My life changed dramatically after I got saved. I started carrying my Bible to school, and I regularly witnessed to my non-Christian friends. My non-Christian friends, those I played sports with, thought I had lost my mind, and some of my Christian friends did too.

I have always been an all-in kind of person. I don’t do half-way very well, so when it came to being a Christian, I was 100% committed to my Lord and Savior Jesus Christ. I took seriously what I heard the pastors preach. In my young mind, I saw the pastors as speaking for God. After all, everything they preached about came straight out of the Bible, God’s inspired, inerrant, infallible Word — KJV-1611.

Trinity was an IFB church, affiliated with the Baptist Bible Fellowship. The pastors preached against rock music, premarital sex, mixed swimming, going to movies, short skirts and pants on women, and long hair on men. Remember, it was the early 1970s, and mini-skirts and maxi-dresses were popular and men wore their hair long. The pastors at Trinity were anti-culture, believing the love and peace generation was destroying America.

Like a good Baptist boy, I tried to follow the rules to the letter. God (or the pastor) said it, I believed it, and that settled it for me. One sin the pastors were against was any kind of dancing. Not just some types of dancing, they were against ALL dancing.

I vividly remember ninth-grade year at Central Jr High. The Phys Ed teacher decided to teach square dancing. I was all for learning to square dance. This would be my only opportunity to touch the cheerleaders. Unfortunately, Pastor Milioni put an end to my carnal desires. He came to school and made a fuss about the square-dancing class. Next thing I know, I am being forced to sit with the fags (talking as we did in the 1970s — I do not use such language today) who refused to take Phys Ed. This was a punishment worse than death. Pastor Milioni would later come to my school to complain about the choir singing Jesus Christ Superstar. I had to quit choir.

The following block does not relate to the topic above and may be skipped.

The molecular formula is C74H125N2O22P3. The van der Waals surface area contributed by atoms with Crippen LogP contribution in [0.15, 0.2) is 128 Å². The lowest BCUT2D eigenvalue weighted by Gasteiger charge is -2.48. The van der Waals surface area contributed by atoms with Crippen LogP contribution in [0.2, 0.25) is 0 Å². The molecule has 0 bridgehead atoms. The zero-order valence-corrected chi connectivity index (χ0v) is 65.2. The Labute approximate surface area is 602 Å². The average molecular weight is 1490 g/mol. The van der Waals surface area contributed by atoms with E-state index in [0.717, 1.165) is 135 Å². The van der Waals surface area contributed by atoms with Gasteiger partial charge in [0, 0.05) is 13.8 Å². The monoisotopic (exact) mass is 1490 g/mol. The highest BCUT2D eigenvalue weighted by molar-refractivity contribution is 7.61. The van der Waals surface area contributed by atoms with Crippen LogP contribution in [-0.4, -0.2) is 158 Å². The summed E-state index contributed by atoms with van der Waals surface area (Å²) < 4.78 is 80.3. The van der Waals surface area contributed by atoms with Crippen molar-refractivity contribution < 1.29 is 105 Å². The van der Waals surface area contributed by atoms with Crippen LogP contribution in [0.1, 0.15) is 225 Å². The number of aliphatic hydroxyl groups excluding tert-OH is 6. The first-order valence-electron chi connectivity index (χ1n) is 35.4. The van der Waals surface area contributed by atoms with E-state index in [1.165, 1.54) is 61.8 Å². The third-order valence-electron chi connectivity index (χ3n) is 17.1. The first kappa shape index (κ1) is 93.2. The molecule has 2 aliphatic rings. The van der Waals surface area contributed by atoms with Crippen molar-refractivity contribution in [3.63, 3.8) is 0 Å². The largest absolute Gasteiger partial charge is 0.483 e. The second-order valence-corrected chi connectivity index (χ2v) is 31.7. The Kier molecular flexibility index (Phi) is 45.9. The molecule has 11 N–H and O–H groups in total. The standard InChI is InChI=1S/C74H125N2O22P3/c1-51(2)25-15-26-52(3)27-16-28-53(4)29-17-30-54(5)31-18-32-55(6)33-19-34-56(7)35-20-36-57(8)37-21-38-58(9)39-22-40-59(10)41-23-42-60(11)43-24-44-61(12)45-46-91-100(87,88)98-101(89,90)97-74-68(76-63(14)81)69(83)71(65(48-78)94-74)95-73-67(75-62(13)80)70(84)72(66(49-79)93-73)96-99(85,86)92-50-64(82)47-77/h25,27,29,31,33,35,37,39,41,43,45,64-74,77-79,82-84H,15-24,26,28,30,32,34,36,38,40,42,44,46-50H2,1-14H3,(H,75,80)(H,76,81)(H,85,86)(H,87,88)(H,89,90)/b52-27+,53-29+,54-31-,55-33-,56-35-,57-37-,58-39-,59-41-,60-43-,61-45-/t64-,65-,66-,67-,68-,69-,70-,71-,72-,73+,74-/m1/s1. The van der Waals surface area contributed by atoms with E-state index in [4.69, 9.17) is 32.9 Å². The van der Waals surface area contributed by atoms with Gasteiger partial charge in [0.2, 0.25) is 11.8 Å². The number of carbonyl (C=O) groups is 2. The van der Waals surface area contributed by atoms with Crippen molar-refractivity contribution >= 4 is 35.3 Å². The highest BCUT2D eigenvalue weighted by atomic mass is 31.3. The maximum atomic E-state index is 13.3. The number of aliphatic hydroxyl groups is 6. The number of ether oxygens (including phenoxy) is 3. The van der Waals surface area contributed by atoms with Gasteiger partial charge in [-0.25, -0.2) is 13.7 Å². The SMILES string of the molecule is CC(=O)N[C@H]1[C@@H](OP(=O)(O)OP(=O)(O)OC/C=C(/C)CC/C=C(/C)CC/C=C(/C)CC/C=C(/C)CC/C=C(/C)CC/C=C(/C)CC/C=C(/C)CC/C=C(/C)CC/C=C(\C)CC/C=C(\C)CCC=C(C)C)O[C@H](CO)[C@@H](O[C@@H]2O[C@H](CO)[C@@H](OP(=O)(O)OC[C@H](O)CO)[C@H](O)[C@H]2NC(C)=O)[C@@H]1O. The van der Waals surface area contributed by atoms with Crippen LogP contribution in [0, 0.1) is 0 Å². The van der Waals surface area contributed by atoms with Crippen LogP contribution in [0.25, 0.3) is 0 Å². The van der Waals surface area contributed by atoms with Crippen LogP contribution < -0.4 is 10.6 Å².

Both my junior high and high school held dances, social events that everyone attended — well everyone but this good Baptist boy. I went through a period of time when I was really upset about all the rules and restrictions, so I would stay overnight with non-Christian friends so I could go to the dances with them. I did this numerous times. I don’t know if my parents ever caught on. If they did, they never said a word.

I came through the 1970s with my Baptisthood intact. I never smoked cigarettes, drank, or toked marijuana. I didn’t listen to rock music, I kept my hair cut short, and I successfully made it through high school as a virgin. Not that I didn’t want to have sex — I did — but I was afraid of what might happen if I did, and I didn’t think any of the church girls I dated were “willing.” I found out a few years ago, after talking to some of the girls I went to church with, that they were more “willing” than this naĂŻve Baptist boy thought they were.